The commissioners appointed to oversee Birmingham City Council after it declared itself in financial distress last month have been announced.
The Department for Levelling Up, Housing and Communities (DLUHC) wrote to the city council’s chief executive, Deborah Cadman, on Thursday to inform her that leading local government figure Max Caller has been confirmed as the lead commissioner.
It comes after the largest local authority in Europe revealed that it could not balance its books and issued a section 114 notice on September 5, effectively declaring bankruptcy, prompting DLUHC Secretary of State Michael Gove to announce that he was minded to intervene and send in commissioners.
The Secretary of State has also appointed two political advisers to support the authority – Lord John Hutton, a defence secretary and business secretary under the previous Labour government, and John Biggs, former executive mayor of the London borough of Tower Hamlets.
In an email to Ms Cadman, the DLUHC said of the appointments: “These individuals are best placed to take up these roles directly, due to their individual knowledge and experience in local authority leadership, decision-making, governance, finance, HR, IT and commercial development.
“The Secretary of State recognises the expertise of his appointees and is confident that they will be key to resolving Birmingham City Council’s issues as quickly and effectively as possible.”
In response to the appointments, leader of the council John Cotton and Ms Cadman vowed to work “constructively and collaboratively” with the commissioners to tackle Birmingham’s challenges.
They said in a statement: “Max Caller is a vastly experienced local government expert with a strong track record in transforming and improving councils and we welcome his appointment as the lead commissioner.
“We believe his knowledge of the city and his previous experience as a non-executive adviser to the authority will be an invaluable asset.
“That work is already under way and the expert input from the commissioners will be invaluable as we work to transform the council and get the budget back on track.”
The section 114 means any new council spending in the city, with the exception of protecting vulnerable people and statutory services, must stop immediately.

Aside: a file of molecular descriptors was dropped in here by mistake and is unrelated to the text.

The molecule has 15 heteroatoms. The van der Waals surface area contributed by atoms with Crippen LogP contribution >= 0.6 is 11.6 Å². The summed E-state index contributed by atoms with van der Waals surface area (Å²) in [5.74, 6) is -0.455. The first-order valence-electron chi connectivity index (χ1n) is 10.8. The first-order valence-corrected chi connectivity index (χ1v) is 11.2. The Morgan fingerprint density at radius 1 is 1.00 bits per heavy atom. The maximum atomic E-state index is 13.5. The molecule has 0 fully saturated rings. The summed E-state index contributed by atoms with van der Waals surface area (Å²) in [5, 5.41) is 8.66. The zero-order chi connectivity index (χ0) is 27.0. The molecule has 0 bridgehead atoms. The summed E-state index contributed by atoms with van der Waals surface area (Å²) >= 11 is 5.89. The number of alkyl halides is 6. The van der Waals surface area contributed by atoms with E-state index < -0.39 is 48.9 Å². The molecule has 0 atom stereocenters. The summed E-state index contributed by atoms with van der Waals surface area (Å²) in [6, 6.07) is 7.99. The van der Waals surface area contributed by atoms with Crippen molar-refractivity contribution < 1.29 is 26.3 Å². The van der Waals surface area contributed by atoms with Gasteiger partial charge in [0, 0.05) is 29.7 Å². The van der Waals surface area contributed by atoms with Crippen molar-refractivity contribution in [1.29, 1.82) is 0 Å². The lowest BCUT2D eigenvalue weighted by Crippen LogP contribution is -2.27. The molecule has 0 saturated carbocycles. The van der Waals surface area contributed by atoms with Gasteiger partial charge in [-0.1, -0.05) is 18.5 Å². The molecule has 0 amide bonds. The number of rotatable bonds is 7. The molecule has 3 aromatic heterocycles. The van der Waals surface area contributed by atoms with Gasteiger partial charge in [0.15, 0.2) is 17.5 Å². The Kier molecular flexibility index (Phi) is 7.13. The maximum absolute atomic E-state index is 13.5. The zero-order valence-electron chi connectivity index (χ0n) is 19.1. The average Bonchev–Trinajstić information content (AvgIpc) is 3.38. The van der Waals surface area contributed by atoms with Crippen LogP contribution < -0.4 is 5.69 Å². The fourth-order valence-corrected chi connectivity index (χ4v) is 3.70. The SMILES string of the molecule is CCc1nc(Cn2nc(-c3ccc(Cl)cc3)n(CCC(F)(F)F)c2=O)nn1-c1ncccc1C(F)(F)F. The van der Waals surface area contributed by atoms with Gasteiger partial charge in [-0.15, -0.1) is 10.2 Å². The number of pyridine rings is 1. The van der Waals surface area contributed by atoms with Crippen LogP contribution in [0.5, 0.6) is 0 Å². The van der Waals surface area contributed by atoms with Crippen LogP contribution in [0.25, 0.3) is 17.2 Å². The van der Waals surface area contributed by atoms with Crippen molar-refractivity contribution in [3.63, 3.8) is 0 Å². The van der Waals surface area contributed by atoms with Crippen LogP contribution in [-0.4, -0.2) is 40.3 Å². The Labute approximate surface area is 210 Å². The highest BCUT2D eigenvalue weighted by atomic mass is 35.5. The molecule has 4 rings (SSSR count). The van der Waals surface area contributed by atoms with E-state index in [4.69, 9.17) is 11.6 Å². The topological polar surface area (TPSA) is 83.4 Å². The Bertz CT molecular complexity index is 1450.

It came as the council admitted it had an estimated £760 million equal pay liability.
The authority said it does not have sufficient resources to cover the potential liability and has also identified a budget shortfall for the current financial year of £87 million, which is projected to rise to £165 million in 2024/25.
Communities Secretary Michael Gove said: “Residents have been let down by Birmingham City Council’s failure to get a grip of the significant issues it faces, from its equal pay liability to the implementation of its IT system.
“We are always committed to protecting the interests of taxpayers and we will take whatever action necessary to ensure this happens in Birmingham.
“That’s why today I have taken the decision to intervene and appoint a team of commissioners to help return the council to a sustainable footing moving forward.”
Birmingham Local Conservatives have also welcomed the support of the commissioners.
Councillor Robert Alden, leader of the opposition and Birmingham Local Conservatives, said: “Labour now have one last chance to show commissioners that they understand the gravity of the situation they have created and that they are both willing and capable of acting accordingly.
“That must start with immediately fixing the mess they have created since 2017 and ensure that all staff are paid fairly.
“Until that situation is resolved, the bill will keep going up and residents will continue to suffer.”
Councillor Ewan Mackey, the deputy leader of Birmingham Local Conservatives, said: “We hope that the appointment of two very significant figures from the Labour Party, Baron Hutton and John Biggs, alongside the team of commissioners, will enable constructive communication and action from the Labour leadership here in the city.”